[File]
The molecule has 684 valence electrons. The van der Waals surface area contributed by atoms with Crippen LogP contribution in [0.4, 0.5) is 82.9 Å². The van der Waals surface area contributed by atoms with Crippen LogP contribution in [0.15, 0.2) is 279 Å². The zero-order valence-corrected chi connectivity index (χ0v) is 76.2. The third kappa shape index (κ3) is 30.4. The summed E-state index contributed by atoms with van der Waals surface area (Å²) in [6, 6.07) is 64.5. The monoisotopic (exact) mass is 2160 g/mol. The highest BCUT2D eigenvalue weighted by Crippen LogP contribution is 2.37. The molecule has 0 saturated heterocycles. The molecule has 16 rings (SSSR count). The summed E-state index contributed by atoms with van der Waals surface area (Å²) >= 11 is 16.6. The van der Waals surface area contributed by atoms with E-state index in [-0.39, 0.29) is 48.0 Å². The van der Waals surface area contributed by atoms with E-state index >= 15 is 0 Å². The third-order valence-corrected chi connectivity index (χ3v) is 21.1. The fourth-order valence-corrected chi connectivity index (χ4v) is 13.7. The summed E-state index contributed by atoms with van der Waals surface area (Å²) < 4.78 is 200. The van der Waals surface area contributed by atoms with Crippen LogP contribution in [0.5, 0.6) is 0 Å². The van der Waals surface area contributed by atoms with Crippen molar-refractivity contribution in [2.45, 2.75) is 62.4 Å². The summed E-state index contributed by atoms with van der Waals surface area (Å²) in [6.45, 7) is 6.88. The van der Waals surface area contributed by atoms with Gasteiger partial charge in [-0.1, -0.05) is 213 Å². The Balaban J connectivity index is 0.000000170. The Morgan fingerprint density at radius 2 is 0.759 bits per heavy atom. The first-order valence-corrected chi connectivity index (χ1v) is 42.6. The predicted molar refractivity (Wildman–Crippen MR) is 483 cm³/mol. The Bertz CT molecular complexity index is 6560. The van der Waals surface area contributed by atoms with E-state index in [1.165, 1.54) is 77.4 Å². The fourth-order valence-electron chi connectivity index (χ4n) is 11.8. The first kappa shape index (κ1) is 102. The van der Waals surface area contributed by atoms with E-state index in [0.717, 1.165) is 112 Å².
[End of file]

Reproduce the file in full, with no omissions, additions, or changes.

The molecule has 684 valence electrons. The van der Waals surface area contributed by atoms with Crippen LogP contribution in [0.4, 0.5) is 82.9 Å². The van der Waals surface area contributed by atoms with Crippen LogP contribution in [0.15, 0.2) is 279 Å². The zero-order valence-corrected chi connectivity index (χ0v) is 76.2. The third kappa shape index (κ3) is 30.4. The summed E-state index contributed by atoms with van der Waals surface area (Å²) in [6, 6.07) is 64.5. The monoisotopic (exact) mass is 2160 g/mol. The highest BCUT2D eigenvalue weighted by Crippen LogP contribution is 2.37. The molecule has 0 saturated heterocycles. The molecule has 16 rings (SSSR count). The summed E-state index contributed by atoms with van der Waals surface area (Å²) >= 11 is 16.6. The van der Waals surface area contributed by atoms with E-state index in [-0.39, 0.29) is 48.0 Å². The van der Waals surface area contributed by atoms with E-state index >= 15 is 0 Å². The third-order valence-corrected chi connectivity index (χ3v) is 21.1. The fourth-order valence-corrected chi connectivity index (χ4v) is 13.7. The summed E-state index contributed by atoms with van der Waals surface area (Å²) < 4.78 is 200. The van der Waals surface area contributed by atoms with Crippen LogP contribution in [0.5, 0.6) is 0 Å². The van der Waals surface area contributed by atoms with Crippen molar-refractivity contribution in [2.45, 2.75) is 62.4 Å². The summed E-state index contributed by atoms with van der Waals surface area (Å²) in [6.45, 7) is 6.88. The van der Waals surface area contributed by atoms with Gasteiger partial charge in [-0.1, -0.05) is 213 Å². The Balaban J connectivity index is 0.000000170. The Morgan fingerprint density at radius 2 is 0.759 bits per heavy atom. The first-order valence-corrected chi connectivity index (χ1v) is 42.6. The predicted molar refractivity (Wildman–Crippen MR) is 483 cm³/mol. The Bertz CT molecular complexity index is 6560. The van der Waals surface area contributed by atoms with E-state index in [1.165, 1.54) is 77.4 Å². The fourth-order valence-electron chi connectivity index (χ4n) is 11.8. The first kappa shape index (κ1) is 102. The van der Waals surface area contributed by atoms with E-state index in [0.717, 1.165) is 112 Å².